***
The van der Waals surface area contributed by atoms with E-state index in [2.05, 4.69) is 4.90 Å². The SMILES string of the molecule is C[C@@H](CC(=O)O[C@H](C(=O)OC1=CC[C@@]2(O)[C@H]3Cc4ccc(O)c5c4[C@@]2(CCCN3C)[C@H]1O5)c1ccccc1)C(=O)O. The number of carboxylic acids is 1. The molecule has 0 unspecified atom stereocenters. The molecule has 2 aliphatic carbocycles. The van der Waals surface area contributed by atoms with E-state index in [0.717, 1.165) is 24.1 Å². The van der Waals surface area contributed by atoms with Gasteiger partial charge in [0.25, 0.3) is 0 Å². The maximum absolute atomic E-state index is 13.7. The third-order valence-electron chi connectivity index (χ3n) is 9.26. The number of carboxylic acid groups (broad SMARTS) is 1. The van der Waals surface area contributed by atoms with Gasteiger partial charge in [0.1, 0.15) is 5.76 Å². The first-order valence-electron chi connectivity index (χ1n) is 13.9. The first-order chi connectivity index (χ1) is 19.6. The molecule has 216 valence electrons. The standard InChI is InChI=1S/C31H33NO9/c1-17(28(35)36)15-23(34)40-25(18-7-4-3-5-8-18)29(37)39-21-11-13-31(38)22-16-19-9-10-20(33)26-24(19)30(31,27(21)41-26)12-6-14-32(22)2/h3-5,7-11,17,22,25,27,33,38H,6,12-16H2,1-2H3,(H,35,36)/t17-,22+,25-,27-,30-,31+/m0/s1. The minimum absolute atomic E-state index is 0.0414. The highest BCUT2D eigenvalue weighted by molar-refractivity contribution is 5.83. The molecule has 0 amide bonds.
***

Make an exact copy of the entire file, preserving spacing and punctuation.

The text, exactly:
The van der Waals surface area contributed by atoms with E-state index in [2.05, 4.69) is 4.90 Å². The SMILES string of the molecule is C[C@@H](CC(=O)O[C@H](C(=O)OC1=CC[C@@]2(O)[C@H]3Cc4ccc(O)c5c4[C@@]2(CCCN3C)[C@H]1O5)c1ccccc1)C(=O)O. The number of carboxylic acids is 1. The molecule has 0 unspecified atom stereocenters. The molecule has 2 aliphatic carbocycles. The van der Waals surface area contributed by atoms with E-state index in [0.717, 1.165) is 24.1 Å². The van der Waals surface area contributed by atoms with Gasteiger partial charge in [0.25, 0.3) is 0 Å². The maximum absolute atomic E-state index is 13.7. The third-order valence-electron chi connectivity index (χ3n) is 9.26. The number of carboxylic acid groups (broad SMARTS) is 1. The van der Waals surface area contributed by atoms with Gasteiger partial charge in [0.1, 0.15) is 5.76 Å². The first-order valence-electron chi connectivity index (χ1n) is 13.9. The first-order chi connectivity index (χ1) is 19.6. The molecule has 216 valence electrons. The standard InChI is InChI=1S/C31H33NO9/c1-17(28(35)36)15-23(34)40-25(18-7-4-3-5-8-18)29(37)39-21-11-13-31(38)22-16-19-9-10-20(33)26-24(19)30(31,27(21)41-26)12-6-14-32(22)2/h3-5,7-11,17,22,25,27,33,38H,6,12-16H2,1-2H3,(H,35,36)/t17-,22+,25-,27-,30-,31+/m0/s1. The minimum absolute atomic E-state index is 0.0414. The highest BCUT2D eigenvalue weighted by molar-refractivity contribution is 5.83. The molecule has 0 amide bonds.